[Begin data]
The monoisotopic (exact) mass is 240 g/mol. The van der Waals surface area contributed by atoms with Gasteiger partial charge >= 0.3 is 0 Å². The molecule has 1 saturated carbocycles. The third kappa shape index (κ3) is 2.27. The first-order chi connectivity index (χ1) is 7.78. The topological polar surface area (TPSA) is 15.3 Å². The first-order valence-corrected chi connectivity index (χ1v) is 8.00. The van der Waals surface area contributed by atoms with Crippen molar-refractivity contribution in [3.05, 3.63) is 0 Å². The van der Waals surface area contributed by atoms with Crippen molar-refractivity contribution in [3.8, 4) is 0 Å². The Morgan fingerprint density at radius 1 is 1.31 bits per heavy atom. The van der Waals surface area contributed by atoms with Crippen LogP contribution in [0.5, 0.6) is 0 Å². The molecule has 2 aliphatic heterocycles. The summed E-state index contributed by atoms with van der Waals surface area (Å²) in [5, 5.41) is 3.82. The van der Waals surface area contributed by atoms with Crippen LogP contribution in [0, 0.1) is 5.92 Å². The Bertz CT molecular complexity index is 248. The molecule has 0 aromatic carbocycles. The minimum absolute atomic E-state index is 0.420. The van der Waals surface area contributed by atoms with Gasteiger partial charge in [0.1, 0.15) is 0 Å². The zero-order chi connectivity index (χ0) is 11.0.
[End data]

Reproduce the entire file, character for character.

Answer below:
The monoisotopic (exact) mass is 240 g/mol. The van der Waals surface area contributed by atoms with Gasteiger partial charge >= 0.3 is 0 Å². The molecule has 1 saturated carbocycles. The third kappa shape index (κ3) is 2.27. The first-order chi connectivity index (χ1) is 7.78. The topological polar surface area (TPSA) is 15.3 Å². The first-order valence-corrected chi connectivity index (χ1v) is 8.00. The van der Waals surface area contributed by atoms with Crippen molar-refractivity contribution in [3.05, 3.63) is 0 Å². The van der Waals surface area contributed by atoms with Crippen molar-refractivity contribution in [3.8, 4) is 0 Å². The Morgan fingerprint density at radius 1 is 1.31 bits per heavy atom. The van der Waals surface area contributed by atoms with Crippen LogP contribution in [0.5, 0.6) is 0 Å². The molecule has 2 aliphatic heterocycles. The summed E-state index contributed by atoms with van der Waals surface area (Å²) in [5, 5.41) is 3.82. The van der Waals surface area contributed by atoms with Crippen LogP contribution in [0, 0.1) is 5.92 Å². The Bertz CT molecular complexity index is 248. The molecule has 0 aromatic carbocycles. The minimum absolute atomic E-state index is 0.420. The van der Waals surface area contributed by atoms with Gasteiger partial charge in [0.1, 0.15) is 0 Å². The zero-order chi connectivity index (χ0) is 11.0.